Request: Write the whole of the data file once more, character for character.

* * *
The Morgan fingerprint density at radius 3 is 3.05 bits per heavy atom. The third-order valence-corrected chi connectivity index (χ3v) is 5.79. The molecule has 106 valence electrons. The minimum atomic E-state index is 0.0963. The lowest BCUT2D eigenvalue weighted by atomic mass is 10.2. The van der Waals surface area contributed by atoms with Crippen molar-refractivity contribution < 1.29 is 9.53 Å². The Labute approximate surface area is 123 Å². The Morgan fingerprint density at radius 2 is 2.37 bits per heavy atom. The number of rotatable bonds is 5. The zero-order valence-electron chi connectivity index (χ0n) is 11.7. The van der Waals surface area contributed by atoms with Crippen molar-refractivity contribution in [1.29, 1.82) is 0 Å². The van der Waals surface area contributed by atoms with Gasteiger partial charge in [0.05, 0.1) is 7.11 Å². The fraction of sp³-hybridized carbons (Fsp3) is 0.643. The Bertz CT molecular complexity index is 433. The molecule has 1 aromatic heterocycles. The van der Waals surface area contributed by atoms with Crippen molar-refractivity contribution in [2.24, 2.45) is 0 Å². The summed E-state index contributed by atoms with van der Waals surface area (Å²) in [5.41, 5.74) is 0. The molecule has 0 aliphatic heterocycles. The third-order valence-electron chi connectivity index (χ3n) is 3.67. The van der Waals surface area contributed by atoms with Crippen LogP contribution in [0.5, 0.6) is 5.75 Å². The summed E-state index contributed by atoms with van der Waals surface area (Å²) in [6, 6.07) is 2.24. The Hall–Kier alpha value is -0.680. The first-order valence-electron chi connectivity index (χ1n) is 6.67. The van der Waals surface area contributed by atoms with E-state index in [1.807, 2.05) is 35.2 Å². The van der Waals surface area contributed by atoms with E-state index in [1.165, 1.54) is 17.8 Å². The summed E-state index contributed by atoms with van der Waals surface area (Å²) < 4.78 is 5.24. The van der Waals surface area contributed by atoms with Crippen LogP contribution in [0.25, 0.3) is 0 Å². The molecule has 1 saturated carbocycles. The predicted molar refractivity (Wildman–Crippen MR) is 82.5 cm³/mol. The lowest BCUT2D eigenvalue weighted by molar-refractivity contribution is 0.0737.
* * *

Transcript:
The Morgan fingerprint density at radius 3 is 3.05 bits per heavy atom. The third-order valence-corrected chi connectivity index (χ3v) is 5.79. The molecule has 106 valence electrons. The minimum atomic E-state index is 0.0963. The lowest BCUT2D eigenvalue weighted by atomic mass is 10.2. The van der Waals surface area contributed by atoms with Crippen molar-refractivity contribution < 1.29 is 9.53 Å². The Labute approximate surface area is 123 Å². The Morgan fingerprint density at radius 2 is 2.37 bits per heavy atom. The number of rotatable bonds is 5. The zero-order valence-electron chi connectivity index (χ0n) is 11.7. The van der Waals surface area contributed by atoms with Crippen molar-refractivity contribution in [1.29, 1.82) is 0 Å². The van der Waals surface area contributed by atoms with Gasteiger partial charge in [0.05, 0.1) is 7.11 Å². The fraction of sp³-hybridized carbons (Fsp3) is 0.643. The Bertz CT molecular complexity index is 433. The molecule has 1 aromatic heterocycles. The van der Waals surface area contributed by atoms with Crippen molar-refractivity contribution in [2.24, 2.45) is 0 Å². The summed E-state index contributed by atoms with van der Waals surface area (Å²) in [5.41, 5.74) is 0. The molecule has 0 aliphatic heterocycles. The third-order valence-electron chi connectivity index (χ3n) is 3.67. The van der Waals surface area contributed by atoms with Crippen LogP contribution in [0.5, 0.6) is 5.75 Å². The summed E-state index contributed by atoms with van der Waals surface area (Å²) in [6, 6.07) is 2.24. The Hall–Kier alpha value is -0.680. The first-order valence-electron chi connectivity index (χ1n) is 6.67. The van der Waals surface area contributed by atoms with E-state index in [1.807, 2.05) is 35.2 Å². The van der Waals surface area contributed by atoms with E-state index in [1.165, 1.54) is 17.8 Å². The summed E-state index contributed by atoms with van der Waals surface area (Å²) < 4.78 is 5.24. The van der Waals surface area contributed by atoms with Crippen LogP contribution in [0.25, 0.3) is 0 Å². The molecule has 1 saturated carbocycles. The predicted molar refractivity (Wildman–Crippen MR) is 82.5 cm³/mol. The lowest BCUT2D eigenvalue weighted by molar-refractivity contribution is 0.0737.